Jewish World Review May 24, 2002 / 13 Sivan, 5762
http://www.NewsAndOpinion.com | The only way the Democrats can gain in the congressional elections of 2002 is to take the war on terror out of national politics. By agreeing with President George Bush and avoiding any appearance of daylight between the Democratic congressional leadership and the president on any aspect of the war, international or domestic, Democrats can keep the president's popularity out of their contests for Senate or Congress and run their campaigns only on domestic issues.
It is only "yes" which disarms the GOP and makes it impossible for Bush to deploy his enormous job approval on behalf of his chosen candidates for Congress. Anything less than yes opens the door for the war on terror to intrude on these local contests and permits Bush to transform them into a referendum on his international policies - a vote the Democrats are sure to lose.
It is the right of any political party to make inadmissible the strengths of its opponents by embracing their positions and offering total agreement. It was thus that Bill Clinton kept the Gulf War out of the 1992 election and welfare reform out of the 1996 presidential contest. But the minute a party disagrees with its opponent on any part of his strongest issue, they "open the door"- as a trial lawyer would say - to the issue and it has the potential to dominate the political dialogue.
So far the Democratic strategy of agreement with Bush is working well. Despite presidential popularity approaching 80 percent, Democrats and Republicans are about even in polls testing generic party preference in senatorial and congressional races. They have managed so well because of the innate popular preference for divided government to check and balance the spenders in one party and the zealots in the other and because of the Democratic skew of most domestic issues of the day - environment, campaign finance reform, healthcare and Social Security.
But now, the Democrats are endangering their position by their intemperate criticism of Bush on the war. The spate of attacks last week from the likes of hot- headed Sen. Hillary Clinton (D-N.Y.) and others on the Hill were self-destructive and injurious to the Democratic Party and its chances in November. The heated question - "What did Bush know, and when did he know it?" - is one which can only be asked in a nonpartisan environment with cool and detached statesmen pondering the answer.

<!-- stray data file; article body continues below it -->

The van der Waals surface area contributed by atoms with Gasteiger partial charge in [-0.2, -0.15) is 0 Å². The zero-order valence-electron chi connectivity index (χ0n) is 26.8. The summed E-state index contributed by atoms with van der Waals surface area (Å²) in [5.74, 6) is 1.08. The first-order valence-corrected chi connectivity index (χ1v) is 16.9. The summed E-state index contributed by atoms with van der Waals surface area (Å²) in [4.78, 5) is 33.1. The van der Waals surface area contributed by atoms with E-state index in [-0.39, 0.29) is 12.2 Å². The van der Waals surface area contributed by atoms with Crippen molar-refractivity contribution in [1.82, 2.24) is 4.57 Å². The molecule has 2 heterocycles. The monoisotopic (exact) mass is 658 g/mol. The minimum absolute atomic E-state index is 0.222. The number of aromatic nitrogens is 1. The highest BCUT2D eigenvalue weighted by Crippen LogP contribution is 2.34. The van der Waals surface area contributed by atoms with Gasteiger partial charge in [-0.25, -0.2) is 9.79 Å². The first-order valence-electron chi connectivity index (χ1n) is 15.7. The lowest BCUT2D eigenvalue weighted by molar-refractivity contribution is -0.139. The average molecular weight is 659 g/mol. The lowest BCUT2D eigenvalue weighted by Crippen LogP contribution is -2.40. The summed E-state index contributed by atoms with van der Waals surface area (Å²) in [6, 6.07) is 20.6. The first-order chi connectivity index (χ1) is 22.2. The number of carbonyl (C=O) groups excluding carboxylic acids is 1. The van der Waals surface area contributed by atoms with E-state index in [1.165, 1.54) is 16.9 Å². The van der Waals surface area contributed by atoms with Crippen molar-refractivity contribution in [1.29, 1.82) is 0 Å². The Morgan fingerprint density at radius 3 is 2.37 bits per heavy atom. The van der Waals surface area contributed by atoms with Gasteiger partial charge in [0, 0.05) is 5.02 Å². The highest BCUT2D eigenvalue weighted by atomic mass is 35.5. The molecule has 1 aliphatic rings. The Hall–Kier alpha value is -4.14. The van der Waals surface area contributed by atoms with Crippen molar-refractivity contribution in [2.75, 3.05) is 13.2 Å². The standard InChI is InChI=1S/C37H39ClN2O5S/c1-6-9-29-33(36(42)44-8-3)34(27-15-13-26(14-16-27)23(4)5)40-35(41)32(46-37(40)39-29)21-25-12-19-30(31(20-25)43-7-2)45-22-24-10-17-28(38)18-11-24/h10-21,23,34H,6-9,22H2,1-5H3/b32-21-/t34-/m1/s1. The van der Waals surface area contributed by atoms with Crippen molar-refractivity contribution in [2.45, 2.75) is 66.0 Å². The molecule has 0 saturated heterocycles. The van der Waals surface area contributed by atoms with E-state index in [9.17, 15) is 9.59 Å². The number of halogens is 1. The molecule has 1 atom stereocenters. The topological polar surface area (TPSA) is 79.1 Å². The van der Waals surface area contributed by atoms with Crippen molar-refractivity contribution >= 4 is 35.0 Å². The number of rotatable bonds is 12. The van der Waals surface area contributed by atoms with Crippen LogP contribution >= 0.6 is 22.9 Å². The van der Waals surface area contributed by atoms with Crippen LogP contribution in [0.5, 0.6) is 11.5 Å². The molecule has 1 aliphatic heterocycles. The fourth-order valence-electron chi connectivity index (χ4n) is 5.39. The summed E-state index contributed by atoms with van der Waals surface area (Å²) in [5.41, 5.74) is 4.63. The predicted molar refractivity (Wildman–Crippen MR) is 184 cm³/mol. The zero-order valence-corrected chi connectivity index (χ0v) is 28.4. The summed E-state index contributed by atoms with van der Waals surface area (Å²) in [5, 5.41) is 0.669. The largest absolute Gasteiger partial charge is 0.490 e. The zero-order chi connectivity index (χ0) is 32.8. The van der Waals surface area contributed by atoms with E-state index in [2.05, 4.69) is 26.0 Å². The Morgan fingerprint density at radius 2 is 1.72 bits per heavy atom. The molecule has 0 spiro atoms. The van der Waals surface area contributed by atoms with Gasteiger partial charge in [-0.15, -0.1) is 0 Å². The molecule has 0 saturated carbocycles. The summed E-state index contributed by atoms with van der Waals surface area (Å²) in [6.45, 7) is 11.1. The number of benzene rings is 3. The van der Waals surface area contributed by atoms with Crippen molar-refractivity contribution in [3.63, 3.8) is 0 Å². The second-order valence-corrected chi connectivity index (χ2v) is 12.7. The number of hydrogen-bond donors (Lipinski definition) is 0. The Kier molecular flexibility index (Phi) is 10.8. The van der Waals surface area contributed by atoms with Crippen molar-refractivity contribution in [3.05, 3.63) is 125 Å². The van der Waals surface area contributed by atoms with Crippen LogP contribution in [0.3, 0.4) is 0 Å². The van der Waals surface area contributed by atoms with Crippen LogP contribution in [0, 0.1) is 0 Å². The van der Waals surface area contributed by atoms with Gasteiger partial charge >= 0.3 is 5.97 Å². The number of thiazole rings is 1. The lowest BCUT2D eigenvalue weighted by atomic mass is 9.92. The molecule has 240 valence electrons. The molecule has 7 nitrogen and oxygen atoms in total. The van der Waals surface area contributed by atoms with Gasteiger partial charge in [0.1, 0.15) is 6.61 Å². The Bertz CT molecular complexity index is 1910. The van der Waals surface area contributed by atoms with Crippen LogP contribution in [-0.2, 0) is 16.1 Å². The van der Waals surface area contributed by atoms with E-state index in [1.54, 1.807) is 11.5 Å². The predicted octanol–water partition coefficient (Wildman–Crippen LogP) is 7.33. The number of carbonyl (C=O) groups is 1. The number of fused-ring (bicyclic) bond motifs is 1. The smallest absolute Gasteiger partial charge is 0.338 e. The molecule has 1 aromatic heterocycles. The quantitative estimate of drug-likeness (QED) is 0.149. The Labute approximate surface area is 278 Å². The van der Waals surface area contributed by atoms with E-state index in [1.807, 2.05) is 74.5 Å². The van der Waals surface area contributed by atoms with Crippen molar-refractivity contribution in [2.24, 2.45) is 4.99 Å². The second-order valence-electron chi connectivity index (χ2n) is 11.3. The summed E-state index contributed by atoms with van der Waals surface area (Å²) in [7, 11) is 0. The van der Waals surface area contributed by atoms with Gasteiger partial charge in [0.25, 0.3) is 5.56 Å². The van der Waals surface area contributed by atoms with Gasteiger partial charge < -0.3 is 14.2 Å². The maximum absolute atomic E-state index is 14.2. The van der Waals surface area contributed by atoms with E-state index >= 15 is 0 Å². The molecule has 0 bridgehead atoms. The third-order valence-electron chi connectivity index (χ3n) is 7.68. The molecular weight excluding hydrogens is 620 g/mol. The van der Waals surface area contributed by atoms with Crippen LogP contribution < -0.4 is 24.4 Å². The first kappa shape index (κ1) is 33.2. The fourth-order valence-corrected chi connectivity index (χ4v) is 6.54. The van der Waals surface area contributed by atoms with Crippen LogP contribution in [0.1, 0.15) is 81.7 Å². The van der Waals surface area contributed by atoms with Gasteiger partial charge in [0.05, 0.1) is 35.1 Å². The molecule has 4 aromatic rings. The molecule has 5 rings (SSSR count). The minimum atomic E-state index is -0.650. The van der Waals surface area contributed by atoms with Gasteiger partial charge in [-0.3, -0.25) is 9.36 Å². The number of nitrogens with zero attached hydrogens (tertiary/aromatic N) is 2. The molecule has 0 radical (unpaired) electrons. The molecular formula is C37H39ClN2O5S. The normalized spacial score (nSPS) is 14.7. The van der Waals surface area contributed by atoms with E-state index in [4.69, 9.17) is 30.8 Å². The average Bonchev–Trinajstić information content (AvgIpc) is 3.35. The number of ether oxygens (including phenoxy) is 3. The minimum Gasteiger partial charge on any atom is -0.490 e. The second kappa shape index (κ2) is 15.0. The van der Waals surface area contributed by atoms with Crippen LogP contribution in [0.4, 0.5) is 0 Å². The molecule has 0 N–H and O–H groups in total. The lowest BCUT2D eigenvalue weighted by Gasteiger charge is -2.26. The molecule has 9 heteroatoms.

Like children watching their parents argue, voters are viscerally opposed to partisan infighting in the aftermath of Sept. 11. In a recent online poll conducted by Vote.com, voters were read 15 statements of their attitudes after the tragedy and asked how much they agreed with each. Fifty-two percent said that it was "very true" and 33 percent said it was "somewhat true" that they are "less tolerant of partisanship and political infighting" in the wake of Sept. 11. This reaction to the disaster was higher than for comments that might seem more applicable such as "I am more afraid for my personal safety (32 percent)", "I am more suspicious of strangers, particularly people from the Middle East (27 percent)", or "I am more respectful of people in uniform like police and firefighters (42 percent)."
Voters see partisan politics and sniping as dividing the nation and weakening us in the face of an external threat as surely as they did during World War II.
But, by bashing Bush, the Democrats free him to campaign for his candidates for the Senate and House on a platform of "give me the support I need to win the war." By criticizing his actions, Democrats permit Bush to use his strongest argument in pursuing congressional majorities in 2002.
Hillary Clinton has terrible political instincts when she is out from the control of her advisors and handlers. She is the same person who ran healthcare reform into the ground when she doesn't listen to cooler heads and acts on impulse.
Her reactions to the intelligence revelations reflects that intemperance against
which she must always guard. Under wraps during the Senate campaign and
thus far in her tenure, she could stand it no longer and lashed out. With luck,
Democrats can rely on her to remain quiescent until the votes are counted in
05/22/02: The Clinton failures